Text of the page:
Is the act of running away a lost art?
A complaint I’ve heard more than once regarding player behavior in the age of Third Edition is “videogame style play”—more specifically, a style of behavior in which players have their characters fight, rest up, fight, rest up, ad nauseam, plodding straight ahead with little thought of serious problem-solving, alternate routes, or flight (especially the latter).
Now the videogame criticism is over-played by many RPG old-timers and often unfairly directed against many younger players in particular, but I do understand the point. The style of play described works fine in an electronic game such as Call of Duty, of which I happen be a fan, but in D&D the straightforward approach isn’t always the best or only route—and it shouldn’t be.
In this time of Third Edition ELs, CRs, and other alphabet soup game guidelines, it’s easy for players to be lulled into a false sense of security. They know a good GM follows these guidelines, so they trust that an adventure will be balanced with regard to PC levels. Taken at face value, this is fine—players have every right to expect that their characters will be neither unduly slaughtered nor so lacking for challenge that they will fall asleep. At a certain point however, this strains credibility. Why do purple worms never seem to lurk in the same cavern complexes populated by gricks or chokers? ("Well, because their challenge ratings are too far apart, you see...") Using the challenge levels properly also leads to an abundance of humanoids at the lower levels, I've seen.
I enjoy low-level play—there’s a real challenge when a few hits can really threaten your characters (and a possible critical hit on a PC becomes a truly terrifying event)—but I am soooo sick of the goblins. Getting from 1st level to 5th level without fighting goblins, hobgoblins, orcs, or kobolds is a near-impossible event. I like humanoids as much as the next guy, but the obligatory humanoid stomp on the way up the XP ladder is getting old. I’m an old 1st- and 2nd Edition player, and I’ve seen many, many characters of mine never get past 6th level, so maybe that’s part of the problem, I don’t know. As I said once to a friend of mine that is a great fan of low-level, humanoid-heavy play, “I’m getting tired of chalking up … I want to shoot pool* sometimes too.” Everybody likes a good, crowded kobold smash sometimes, and occasionally it even makes for good comic relief, but more often it’s the hydras and behirs and black dragons that make for the special battles we really remember.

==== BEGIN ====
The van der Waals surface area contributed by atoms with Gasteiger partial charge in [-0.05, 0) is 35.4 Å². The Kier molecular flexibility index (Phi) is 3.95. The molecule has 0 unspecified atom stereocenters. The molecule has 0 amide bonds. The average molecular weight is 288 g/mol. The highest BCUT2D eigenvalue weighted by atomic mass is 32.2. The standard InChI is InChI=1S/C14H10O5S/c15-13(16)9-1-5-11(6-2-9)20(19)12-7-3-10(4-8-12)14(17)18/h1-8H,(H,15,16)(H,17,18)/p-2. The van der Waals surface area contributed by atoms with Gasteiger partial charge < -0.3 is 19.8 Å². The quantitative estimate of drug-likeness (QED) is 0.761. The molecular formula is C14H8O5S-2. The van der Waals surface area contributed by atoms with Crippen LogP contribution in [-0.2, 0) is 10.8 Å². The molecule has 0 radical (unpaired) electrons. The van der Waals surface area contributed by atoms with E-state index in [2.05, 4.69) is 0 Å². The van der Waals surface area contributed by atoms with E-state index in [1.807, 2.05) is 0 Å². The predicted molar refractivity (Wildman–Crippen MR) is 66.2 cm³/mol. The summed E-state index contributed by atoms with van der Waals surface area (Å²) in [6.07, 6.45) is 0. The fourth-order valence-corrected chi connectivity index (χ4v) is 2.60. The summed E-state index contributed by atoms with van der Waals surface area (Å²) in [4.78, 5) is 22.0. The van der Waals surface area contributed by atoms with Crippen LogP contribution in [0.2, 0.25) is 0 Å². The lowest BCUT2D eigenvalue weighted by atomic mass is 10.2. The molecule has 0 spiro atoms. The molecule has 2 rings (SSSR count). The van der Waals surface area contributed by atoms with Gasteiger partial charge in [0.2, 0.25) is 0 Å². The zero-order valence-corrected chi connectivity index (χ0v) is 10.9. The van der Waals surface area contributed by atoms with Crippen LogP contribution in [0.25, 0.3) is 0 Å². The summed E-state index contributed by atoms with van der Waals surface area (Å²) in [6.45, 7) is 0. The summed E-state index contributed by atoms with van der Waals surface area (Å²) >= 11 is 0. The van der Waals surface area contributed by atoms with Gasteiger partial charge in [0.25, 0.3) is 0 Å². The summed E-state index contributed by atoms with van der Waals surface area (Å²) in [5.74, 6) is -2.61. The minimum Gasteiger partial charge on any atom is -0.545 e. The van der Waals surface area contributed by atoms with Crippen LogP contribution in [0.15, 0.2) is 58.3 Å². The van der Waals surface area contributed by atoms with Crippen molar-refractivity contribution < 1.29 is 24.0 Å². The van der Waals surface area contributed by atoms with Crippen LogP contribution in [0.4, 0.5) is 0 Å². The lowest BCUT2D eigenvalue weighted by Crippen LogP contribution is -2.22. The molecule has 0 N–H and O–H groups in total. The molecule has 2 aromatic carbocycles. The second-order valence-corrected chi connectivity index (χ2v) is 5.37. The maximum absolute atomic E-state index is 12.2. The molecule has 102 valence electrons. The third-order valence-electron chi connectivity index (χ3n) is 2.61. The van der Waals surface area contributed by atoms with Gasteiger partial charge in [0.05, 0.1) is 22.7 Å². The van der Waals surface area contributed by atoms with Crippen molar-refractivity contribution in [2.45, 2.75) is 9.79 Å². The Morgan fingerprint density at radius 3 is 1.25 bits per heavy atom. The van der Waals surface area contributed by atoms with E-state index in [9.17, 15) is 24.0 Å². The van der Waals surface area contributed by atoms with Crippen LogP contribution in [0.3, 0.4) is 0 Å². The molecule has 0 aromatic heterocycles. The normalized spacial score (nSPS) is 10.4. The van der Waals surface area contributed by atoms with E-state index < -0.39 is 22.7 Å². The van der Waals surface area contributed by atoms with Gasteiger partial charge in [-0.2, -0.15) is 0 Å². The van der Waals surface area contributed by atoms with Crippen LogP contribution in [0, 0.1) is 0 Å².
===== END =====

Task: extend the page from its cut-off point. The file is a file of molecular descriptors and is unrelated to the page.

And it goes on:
The ability to level up nearly any monster or humanoid in Third Edition has added a welcome surprise factor (and added danger) to some of the more mundane encounters, but in this writer’s humble opinion there’s nothing wrong with the characters running away when needed. Adding one encounter per adventure that is a bit more than the PC party can chew isn’t a sin … it might be a welcome dose of reality.
In The Scaly God, I added an encounter that was extremely dangerous—one that any sensible party would back away from if the scene if GMed properly. I went as far as to include a warning note for the GM in the module, telling her that it would be fair play to warn the party that real trouble lies ahead.
Richard Baker did something similar in his Forge of Fury adventure. In this 3rd-level adventure, there is an area in which dwells a roper. That’s right … a roper! Allowing PCs in a 3rd-level dungeon to possibly run into a CR 12 creature is perhaps madness, but Baker did it with style, including notes for the GM. Call me a heretic, but I see nothing wrong with this so long as the author and GM play fair about it.
Sometimes too much is too much, and, given some warning, the adventurers should realize that sometimes it’s best to skedaddle and live to fight another day.
*Lousy metaphor. As some of the Goodman Games folks can atest, I'm no pool shark.